, Volume 9, Issue 1, pp 14–31

Effects of Soil Burn Severity on Post-Fire Tree Recruitment in Boreal Forest

Original Articles

DOI: 10.1007/s10021-004-0042-x

Cite this article as:
Johnstone, J.F. & Chapin, F.S. Ecosystems (2006) 9: 14. doi:10.1007/s10021-004-0042-x


Fire, which is the dominant disturbance in the boreal forest, creates substantial heterogeneity in soil burn severity at patch and landscape scales. We present results from five field experiments in Yukon Territory, Canada, and Alaska, USA that document the effects of soil burn severity on the germination and establishment of four common boreal trees: Picea glauca, Picea mariana, Pinus contorta subsp. latifolia, and Populus tremuloides. Burn severity had strong positive effects on seed germination and net seedling establishment after 3 years. Growth of transplanted seedlings was also significantly higher on severely burned soils. Our data and a synthesis of the literature indicated a consistent, steep decline in conifer establishment on organic soils at depths greater than 2.5 cm. A meta-analysis of seedling responses found no difference in the magnitude of severity effects on germination versus net establishment. There were, however, significant differences in establishment but not germination responses among deciduous trees, spruce, and pine, suggesting that small-seeded species experience greater mortality on lightly burned, organic soils than large-seeded species. Together, our analyses indicate that variations in burn severity can influence multiple aspects of forest stand structure, by affecting the density and composition of tree seedlings that establish after fire. These effects are predicted to be most important in moderately-drained forest stands, where a high potential variability in soil burn severity is coupled with strong severity effects on tree recruitment.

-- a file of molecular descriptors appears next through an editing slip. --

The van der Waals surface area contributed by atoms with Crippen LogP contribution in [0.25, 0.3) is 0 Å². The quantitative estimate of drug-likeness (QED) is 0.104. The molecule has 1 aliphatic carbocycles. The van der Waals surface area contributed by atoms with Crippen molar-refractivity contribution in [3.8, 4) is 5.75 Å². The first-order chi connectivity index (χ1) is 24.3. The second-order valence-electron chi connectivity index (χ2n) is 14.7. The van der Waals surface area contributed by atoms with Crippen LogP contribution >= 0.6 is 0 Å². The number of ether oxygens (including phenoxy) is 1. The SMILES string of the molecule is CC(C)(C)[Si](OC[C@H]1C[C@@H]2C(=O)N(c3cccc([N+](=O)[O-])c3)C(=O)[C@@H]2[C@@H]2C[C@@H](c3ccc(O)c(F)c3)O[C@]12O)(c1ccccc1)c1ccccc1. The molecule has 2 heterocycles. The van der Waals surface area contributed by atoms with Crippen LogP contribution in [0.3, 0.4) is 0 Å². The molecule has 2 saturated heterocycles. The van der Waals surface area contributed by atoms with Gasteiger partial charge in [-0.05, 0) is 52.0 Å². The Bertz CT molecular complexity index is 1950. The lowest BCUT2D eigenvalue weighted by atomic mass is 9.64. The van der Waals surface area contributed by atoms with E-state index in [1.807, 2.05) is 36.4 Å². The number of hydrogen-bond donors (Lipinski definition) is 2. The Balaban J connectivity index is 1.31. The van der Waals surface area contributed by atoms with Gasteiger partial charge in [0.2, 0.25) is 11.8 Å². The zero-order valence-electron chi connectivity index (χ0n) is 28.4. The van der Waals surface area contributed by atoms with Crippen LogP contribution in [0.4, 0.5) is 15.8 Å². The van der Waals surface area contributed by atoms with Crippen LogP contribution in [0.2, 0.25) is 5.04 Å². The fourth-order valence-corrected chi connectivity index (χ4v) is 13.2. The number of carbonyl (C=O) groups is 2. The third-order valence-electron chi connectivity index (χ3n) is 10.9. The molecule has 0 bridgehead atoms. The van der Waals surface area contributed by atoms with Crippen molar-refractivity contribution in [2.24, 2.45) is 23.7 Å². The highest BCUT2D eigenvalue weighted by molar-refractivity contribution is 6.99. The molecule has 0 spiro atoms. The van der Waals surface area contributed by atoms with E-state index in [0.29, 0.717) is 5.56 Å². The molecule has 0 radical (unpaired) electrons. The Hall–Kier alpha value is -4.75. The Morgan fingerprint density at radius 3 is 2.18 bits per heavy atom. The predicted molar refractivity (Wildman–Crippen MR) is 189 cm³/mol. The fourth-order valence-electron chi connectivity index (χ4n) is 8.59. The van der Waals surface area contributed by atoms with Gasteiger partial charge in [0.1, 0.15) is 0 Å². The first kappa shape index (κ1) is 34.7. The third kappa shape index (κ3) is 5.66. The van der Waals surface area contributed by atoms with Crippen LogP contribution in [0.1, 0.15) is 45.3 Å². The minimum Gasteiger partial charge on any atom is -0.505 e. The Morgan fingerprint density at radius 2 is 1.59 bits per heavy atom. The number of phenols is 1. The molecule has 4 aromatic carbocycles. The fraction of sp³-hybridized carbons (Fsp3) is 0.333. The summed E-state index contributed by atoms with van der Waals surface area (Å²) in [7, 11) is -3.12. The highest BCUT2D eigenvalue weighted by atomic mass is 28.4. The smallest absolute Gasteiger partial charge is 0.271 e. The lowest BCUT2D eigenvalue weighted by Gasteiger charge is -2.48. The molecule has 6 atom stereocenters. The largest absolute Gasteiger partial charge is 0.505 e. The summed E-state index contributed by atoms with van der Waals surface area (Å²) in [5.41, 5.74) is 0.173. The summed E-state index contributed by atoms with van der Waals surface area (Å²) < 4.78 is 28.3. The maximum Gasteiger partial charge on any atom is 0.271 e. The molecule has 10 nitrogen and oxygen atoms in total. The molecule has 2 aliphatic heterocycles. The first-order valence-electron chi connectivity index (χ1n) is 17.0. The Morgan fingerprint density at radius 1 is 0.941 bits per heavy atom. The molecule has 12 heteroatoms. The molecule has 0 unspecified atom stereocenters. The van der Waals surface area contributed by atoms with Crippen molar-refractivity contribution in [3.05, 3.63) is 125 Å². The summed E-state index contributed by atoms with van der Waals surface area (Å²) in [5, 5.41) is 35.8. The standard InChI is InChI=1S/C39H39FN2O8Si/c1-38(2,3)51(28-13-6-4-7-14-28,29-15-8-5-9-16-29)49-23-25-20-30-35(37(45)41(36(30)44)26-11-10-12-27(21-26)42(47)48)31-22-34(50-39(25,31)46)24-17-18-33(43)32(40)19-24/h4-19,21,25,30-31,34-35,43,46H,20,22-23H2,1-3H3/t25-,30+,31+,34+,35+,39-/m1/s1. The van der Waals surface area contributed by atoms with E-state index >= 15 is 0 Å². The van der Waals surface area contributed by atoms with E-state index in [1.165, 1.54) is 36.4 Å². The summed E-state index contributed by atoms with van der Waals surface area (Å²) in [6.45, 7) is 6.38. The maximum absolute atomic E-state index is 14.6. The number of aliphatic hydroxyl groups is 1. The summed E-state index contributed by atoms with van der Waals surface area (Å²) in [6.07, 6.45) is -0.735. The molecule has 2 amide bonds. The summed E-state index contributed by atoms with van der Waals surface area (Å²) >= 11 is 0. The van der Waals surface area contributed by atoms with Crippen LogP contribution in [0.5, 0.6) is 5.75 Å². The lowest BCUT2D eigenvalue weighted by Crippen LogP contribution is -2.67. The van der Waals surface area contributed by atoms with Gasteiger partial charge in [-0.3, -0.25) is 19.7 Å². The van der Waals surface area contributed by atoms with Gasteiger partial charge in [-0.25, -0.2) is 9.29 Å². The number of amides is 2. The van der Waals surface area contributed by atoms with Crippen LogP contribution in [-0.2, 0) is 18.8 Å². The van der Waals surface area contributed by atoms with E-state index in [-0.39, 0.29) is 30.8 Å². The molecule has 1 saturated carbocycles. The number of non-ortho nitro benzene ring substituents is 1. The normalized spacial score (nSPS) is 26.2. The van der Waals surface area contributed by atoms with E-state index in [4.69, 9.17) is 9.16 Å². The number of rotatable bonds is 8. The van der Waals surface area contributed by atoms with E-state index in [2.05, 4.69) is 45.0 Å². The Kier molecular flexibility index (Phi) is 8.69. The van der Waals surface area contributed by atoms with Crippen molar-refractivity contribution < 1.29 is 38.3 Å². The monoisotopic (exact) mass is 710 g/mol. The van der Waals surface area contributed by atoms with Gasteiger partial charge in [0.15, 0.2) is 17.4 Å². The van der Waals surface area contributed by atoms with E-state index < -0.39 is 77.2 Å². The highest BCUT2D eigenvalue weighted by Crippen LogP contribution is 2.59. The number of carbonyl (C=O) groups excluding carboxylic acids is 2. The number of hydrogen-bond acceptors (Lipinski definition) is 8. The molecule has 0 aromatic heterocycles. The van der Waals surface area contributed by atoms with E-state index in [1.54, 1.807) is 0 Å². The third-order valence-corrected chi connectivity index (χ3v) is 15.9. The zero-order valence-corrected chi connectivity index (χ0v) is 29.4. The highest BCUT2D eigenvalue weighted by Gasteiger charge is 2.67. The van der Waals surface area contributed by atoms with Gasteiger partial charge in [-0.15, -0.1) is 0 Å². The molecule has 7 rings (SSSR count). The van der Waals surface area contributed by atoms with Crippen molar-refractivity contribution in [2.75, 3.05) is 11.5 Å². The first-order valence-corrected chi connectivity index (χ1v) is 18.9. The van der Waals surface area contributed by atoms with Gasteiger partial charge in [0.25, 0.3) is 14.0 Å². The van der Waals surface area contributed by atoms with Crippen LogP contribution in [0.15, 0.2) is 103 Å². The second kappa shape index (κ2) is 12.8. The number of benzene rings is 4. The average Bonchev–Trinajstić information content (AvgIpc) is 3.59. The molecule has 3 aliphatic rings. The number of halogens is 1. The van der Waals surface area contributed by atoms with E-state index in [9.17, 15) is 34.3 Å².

ecosystem structure disturbance regime landscape pattern Picea mariana Picea glauca Pinus contorta Populus tremuloides post-fire regeneration soil organic layer 

Copyright information

© Springer Science+Business Media, Inc. 2006

Authors and Affiliations

  1. 1.Institute of Arctic BiologyUniversity of Alaska FairbanksFairbanksUSA
  2. 2.Department of Geography and Environmental StudiesCarleton UniversityOttawaCanada
  3. 3.Arts and Science DivisionYukon CollegeWhitehorseCanada

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